Efforts to promote peace must necessarily mean that Muslims should reach out to people of other faiths in a spirit of constructive dialogue. Khan is one of the few Indian ?ulama to have seriously engaged in inter-religious dialogue initiatives, being a regular speaker and participant at meetings of various religious heads. He has also not hesitated to meet and interact with leaders of militantly anti-Muslim Hindu groups, such as the Rashtriya Swayamsevak Sangh (RSS). He justifies this by arguing that in India Muslims have to learn to live along with the Hindus. Instead of looking, in vain, to the government to solve their problems, Muslims, he says, must seek to build better relations with all sections of the Hindus, this alone being a guarantee for the protection of their own interests. This has won him the epithet of ?the RSS Maulana? from some Muslims, but he insists that Muslims must seek to interact even with those who seem most vehemently opposed to them, in order to impress upon them the actual teachings of Islam.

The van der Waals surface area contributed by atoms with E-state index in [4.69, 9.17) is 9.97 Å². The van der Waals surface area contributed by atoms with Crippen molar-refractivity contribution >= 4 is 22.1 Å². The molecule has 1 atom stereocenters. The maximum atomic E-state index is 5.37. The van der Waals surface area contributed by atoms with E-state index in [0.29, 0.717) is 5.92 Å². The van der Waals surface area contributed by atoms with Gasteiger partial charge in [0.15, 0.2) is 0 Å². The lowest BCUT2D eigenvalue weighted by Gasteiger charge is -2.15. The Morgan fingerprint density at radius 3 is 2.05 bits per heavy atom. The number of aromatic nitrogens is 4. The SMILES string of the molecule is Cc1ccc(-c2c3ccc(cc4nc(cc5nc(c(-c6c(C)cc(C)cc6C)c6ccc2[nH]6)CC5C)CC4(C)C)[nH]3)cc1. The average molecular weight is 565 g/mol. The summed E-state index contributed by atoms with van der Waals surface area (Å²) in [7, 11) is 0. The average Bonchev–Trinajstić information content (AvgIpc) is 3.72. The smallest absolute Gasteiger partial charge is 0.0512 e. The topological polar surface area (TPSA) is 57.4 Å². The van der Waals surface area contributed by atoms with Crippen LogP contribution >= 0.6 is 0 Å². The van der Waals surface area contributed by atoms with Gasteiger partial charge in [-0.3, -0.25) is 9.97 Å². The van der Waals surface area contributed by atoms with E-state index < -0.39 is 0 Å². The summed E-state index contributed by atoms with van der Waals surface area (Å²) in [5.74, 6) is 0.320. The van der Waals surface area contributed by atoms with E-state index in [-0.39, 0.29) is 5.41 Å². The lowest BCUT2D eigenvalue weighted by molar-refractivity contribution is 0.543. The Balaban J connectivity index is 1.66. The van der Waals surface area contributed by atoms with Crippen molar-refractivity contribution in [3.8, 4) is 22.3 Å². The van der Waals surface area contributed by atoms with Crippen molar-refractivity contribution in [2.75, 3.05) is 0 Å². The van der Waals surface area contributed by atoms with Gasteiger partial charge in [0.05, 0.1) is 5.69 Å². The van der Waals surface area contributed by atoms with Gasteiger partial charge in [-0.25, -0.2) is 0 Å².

A willingness to appreciate the common values that all religions hold in common does not, however, mean that all religions are equally valid. Khan insists that Islam is the most perfect religion, being the only religion whose scripture has survived intact. ?One can safely say?, he writes, ?that for a seeker after the Truth, there is [?] only one choice to make, and that is the choice of Islam, the only religion having true historical credibility?. As Khan puts it, the relation between Islam and other religions is like that between modern chemistry and medieval alchemy: although their subject matter is the same, Islam, like modern chemistry, is based on ?facts proved by strictly scientific methods?, while other religions, like alchemy, are grounded in ?unproven speculations?. And yet, he stresses, this consciousness of the superiority of Islam should not deter Muslims from being willing to enter into dialogue with others.